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Staff File Photo By Troy Stolt / Members of the Tennessee National Guard close up the vaccination area at the Meigs County EMA headquarters in March.

In some quarters in Tennessee, some people are spreading wildly inaccurate information about the measures the administration of Gov. Bill Lee is taking to have people vaccinated against the COVID-19 virus, and he wants it to stop.

Lee had his legislative director, Brent Easley, send a letter to members of the General Assembly earlier this week asking them to "join us in sharing the facts" about his efforts with their constituents. Because of the gravity of the situation, we'd have preferred that he addressed the information personally.

In non-pandemic times, we'd think this was a dirty trick by opponents of the Lee administration or a satire, but the suggestion of "quarantine camps," round-ups of the unvaccinated by the National Guard, the forced vaccination of citizens in their homes, the preparation for permanent lockdowns, and vaccination of cattle so vaccines would be passed on through the food supply is no laughing matter.

"All of these examples, and related rumors," Easley wrote, "are demonstrably false."

The irony of the situation is that to others in the state the conservative Republican Lee hasn't been vociferous enough in his endorsement of COVID-19 vaccines. They charge he didn't promote his receiving the vaccine, hasn't offered incentives for people to take the vaccine and was wrong to support the firing of the state's vaccinations coordinator because of her outreach to teenagers.

The letter to legislators states "a number of you have reached out seeking information for your constituents as they have contacted you regarding several conspiracy theories that are unfortunately being shared as fact."

It explains the misinformation apparently is coming from an executive order Lee signed last week which allows National Guard members to assist with the state's response of COVID-19 (as they have been), permits telehealth assessments to be used in regard to existing mental health commitment procedures and allows the flexibility for hospitals to use alternative care sites on their grounds for care if needed.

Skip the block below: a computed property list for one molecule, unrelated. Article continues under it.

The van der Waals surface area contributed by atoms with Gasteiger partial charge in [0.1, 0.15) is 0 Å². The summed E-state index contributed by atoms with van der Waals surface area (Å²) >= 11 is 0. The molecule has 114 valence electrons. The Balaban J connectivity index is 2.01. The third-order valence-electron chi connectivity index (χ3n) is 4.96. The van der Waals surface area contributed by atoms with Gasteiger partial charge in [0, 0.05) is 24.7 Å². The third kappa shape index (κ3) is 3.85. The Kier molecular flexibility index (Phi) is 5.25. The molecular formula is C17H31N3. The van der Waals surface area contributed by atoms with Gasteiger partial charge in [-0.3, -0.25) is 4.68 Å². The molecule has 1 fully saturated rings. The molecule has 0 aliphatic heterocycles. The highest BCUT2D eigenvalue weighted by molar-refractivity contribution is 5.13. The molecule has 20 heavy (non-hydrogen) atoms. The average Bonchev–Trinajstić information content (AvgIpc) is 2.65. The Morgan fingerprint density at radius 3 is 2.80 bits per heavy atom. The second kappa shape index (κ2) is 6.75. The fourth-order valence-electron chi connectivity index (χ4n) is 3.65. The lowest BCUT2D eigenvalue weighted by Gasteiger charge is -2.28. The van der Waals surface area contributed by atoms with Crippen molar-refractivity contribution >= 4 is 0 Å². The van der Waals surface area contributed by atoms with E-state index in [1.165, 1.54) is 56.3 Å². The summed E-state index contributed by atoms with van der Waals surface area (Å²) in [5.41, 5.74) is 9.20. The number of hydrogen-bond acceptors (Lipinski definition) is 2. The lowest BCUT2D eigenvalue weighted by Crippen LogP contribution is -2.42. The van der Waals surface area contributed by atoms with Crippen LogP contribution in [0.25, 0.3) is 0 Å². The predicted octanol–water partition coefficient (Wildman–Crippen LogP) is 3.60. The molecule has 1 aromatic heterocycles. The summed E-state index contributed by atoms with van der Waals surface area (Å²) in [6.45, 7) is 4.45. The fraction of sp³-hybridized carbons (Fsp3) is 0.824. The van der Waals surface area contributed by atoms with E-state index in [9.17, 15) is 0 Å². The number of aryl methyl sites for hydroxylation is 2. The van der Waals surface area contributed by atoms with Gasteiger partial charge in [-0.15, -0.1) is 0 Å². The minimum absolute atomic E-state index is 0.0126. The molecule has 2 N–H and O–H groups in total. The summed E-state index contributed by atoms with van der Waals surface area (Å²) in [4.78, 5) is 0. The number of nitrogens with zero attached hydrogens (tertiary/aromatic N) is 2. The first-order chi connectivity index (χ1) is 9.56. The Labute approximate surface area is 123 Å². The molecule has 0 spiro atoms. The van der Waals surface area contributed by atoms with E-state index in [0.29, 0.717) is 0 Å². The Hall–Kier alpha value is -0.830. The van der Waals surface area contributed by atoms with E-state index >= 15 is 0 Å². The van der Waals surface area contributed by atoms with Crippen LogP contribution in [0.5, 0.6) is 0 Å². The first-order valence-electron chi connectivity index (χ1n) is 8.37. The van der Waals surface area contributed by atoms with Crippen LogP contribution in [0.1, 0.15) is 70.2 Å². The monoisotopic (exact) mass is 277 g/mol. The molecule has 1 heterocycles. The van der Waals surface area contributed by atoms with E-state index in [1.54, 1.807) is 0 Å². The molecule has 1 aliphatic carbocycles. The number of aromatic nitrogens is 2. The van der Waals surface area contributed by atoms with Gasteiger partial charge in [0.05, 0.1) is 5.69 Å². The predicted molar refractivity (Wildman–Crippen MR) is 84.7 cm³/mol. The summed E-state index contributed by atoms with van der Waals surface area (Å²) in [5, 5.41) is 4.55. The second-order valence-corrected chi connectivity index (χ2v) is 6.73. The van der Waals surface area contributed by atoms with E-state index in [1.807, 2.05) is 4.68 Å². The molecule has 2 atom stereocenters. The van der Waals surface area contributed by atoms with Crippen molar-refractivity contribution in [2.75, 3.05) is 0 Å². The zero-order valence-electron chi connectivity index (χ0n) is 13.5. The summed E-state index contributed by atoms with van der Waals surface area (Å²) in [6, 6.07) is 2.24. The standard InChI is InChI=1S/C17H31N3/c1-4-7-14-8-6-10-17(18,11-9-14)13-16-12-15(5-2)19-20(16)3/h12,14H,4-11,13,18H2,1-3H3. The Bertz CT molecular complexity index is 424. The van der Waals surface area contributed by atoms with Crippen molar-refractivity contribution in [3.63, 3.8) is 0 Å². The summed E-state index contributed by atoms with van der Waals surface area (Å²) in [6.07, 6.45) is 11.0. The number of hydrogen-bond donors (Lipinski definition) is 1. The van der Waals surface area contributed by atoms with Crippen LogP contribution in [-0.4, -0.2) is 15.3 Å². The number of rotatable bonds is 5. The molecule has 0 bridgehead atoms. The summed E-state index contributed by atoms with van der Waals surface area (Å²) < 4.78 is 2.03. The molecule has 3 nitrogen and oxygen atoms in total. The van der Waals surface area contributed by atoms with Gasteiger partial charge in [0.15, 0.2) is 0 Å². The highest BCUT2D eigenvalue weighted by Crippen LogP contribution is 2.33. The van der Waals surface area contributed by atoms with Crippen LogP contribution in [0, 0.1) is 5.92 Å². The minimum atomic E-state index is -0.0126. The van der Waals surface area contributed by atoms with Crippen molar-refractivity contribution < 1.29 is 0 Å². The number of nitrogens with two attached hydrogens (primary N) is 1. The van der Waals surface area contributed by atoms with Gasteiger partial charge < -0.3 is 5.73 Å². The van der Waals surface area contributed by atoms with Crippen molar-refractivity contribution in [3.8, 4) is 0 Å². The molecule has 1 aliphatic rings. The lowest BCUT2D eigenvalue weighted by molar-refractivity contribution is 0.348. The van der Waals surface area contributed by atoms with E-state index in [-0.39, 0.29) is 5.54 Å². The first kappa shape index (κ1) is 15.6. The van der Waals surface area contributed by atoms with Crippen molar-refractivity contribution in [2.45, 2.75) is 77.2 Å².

It's a sad day when a governor personally, or in this case through an assistant, has to ask that conspiracy theories be tamped down. It's also emblematic of the times we live in when such theories have any such credence, especially when correct information is an email click away.

The Nashville Tennessean cited, for instance, a claim during his sermon last Sunday by Greg Locke, the pastor of Global Vision Bible Church in Mt. Juliet, that Lee had authorized the state to build "quarantine camps."

Other fringe right-wing groups, according to the newspaper, emailed supporters with the charges that National Guard and State Guard troops have been authorized "to break into peoples' homes, kidnap them at gunpoint, and take them to COVID internment camps."

No matter where the information originated, we hope all legislators will help quell these terrible rumors. It's to the advantage of everyone eligible to be vaccinated, but no one — least of all Lee — is suggesting such dictatorial steps be taken to achieve such an end.

We hoped we might see such information on the Facebook sites of state legislators Friday, but none had taken that step. They still can.

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